Friday, February 19, 2010

Mysterious Course

When at last I closed my eyes to sleep at 5AM, my last thoughts were not about the spectacular samba parade I had witnessed through the night. I could only think about the little boy I almost stumbled over while walking from the subway station to my hotel. He was alone, curled on his side, sleeping upon a piece of cardboard, with no shoes, belongings, or even a blanket. He looked about nine years old, and as dirty as his surroundings. The sight startled me and I almost stopped, but kept going without staring, ashamed that I had just come from an extravagant celebration among tens of thousands of revelers, and that I had spent lavishly for the privilege. When I arrived at my room I cried. There are many such abandoned children in Rio- they are children of the streets.

The samba parades have become such big events in Rio (see pictures), a special venue was created in their honor. The sambadrome is a glorified avenue, about quarter mile long with multi-tiered seating on both sides, holding perhaps 100,00 people. For four nights, various classes of samba groups parade through the sambadrome, starting at 9 PM and finishing at dawn. The lighting is very good, and music plays nonstop. Each group tries to outdo the others in extravagance, artistry and flamboyance, and comprises up to 5000 marchers and often, an accomanying float. The top groups are seen Sunday and Monday. I went Sunday and had a good view, which I paid handsomely for. When I left in the wee morning hours, I felt satisfied I had pictures I had come from the USA to get, and thought, okay, now if I am mugged, at least I have my carnival photos!

It rained a few days after carnival ended, and thankfully the smell of piss on the streets downtown finally washed away.

Many of the hillside neighborhoods have breathtaking views. For about 40 cents, a tram takes you on a winding course between downtown and a fun enclave above the city center, called Saint Theresa. I went there on a balmy evening, and briefly left the beaten track of galleries and bistros. A wall with exceptionally good grafitti caught my eye, so I chanced leaving the main street and began descending a broad flight stairs. A black woman with a flowing, gauzy dress cut high on one leg was climbing toward me. When she arrived beside me, I smiled and motioned to take her picture. She laughed and posed, waving her fan and dancing. Our tango lasted but a moment and then we gave each other thumbs up and turned to go. But she stopped and halted me, wagging a finger with a frown, pointing to the steps below. I motioned to the wall a few steps away, to satisfy her that I was not going into the dangerous favela.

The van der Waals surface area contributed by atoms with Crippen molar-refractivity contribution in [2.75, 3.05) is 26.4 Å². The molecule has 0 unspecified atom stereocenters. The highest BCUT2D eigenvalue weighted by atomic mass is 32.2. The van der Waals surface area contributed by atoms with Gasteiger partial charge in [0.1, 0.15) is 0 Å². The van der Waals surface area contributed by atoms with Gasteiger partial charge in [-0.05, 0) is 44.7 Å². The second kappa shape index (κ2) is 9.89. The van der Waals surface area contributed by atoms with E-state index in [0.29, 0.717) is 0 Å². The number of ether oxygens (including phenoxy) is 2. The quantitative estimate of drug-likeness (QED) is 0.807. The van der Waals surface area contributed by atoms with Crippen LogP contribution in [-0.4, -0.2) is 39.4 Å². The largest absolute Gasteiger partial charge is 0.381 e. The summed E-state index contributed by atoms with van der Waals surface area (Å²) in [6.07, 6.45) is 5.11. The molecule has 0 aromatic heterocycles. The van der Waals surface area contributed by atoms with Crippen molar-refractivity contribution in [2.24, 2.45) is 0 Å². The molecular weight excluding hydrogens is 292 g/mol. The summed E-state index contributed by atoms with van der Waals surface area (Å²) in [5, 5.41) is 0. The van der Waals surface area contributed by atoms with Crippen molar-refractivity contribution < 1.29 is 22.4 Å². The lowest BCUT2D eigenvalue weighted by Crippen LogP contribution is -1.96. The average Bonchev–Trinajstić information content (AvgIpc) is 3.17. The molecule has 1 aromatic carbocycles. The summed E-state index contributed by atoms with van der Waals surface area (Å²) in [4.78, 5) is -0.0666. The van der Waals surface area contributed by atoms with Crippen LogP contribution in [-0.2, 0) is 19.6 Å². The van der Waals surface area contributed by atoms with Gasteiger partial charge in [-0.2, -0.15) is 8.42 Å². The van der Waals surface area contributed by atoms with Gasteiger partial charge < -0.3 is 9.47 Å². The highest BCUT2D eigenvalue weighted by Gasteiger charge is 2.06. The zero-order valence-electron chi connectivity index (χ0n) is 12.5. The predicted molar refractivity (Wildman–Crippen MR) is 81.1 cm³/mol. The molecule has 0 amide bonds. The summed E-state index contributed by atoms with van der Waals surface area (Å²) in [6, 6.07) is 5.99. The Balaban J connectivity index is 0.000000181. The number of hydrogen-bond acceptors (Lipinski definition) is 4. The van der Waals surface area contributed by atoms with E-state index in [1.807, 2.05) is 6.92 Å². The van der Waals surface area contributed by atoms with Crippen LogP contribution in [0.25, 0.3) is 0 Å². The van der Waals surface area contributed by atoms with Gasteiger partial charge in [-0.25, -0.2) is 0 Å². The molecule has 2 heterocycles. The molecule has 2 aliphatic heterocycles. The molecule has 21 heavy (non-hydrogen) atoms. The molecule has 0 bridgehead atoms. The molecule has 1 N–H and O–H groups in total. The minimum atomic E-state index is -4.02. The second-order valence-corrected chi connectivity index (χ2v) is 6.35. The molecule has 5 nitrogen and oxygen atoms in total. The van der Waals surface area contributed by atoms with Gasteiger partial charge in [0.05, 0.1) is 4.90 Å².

I have thought of returning to Rio De Janeiro someday to do portraits. The people are colorful and I enjoy looking at them. Their features range from fair skinned and blonde to black- some with wavy hair and occasionally green or blue eyes. Many of the blacks have a fine blonde hair on their legs and arms. Everyone, black and white, have tan lines from being at the beaches.

The guys at the computer shop did not fix my laptop. This, after I waited an extra four days! "Because of carnival," they explained. So I will try to get it fixed in Buenos Aires where I arrive Sunday. I miss my computer! I have over 600 photos now, and want to work with them, among other projects. My frustration pales when I think of the children living on the streets. They are in THE DREAM and so am I . . . it has its own mysterious course it follows.

This is my 200th blog. They can all be found at My Fairy-Tale Life. They feed automatically to my facebook page.

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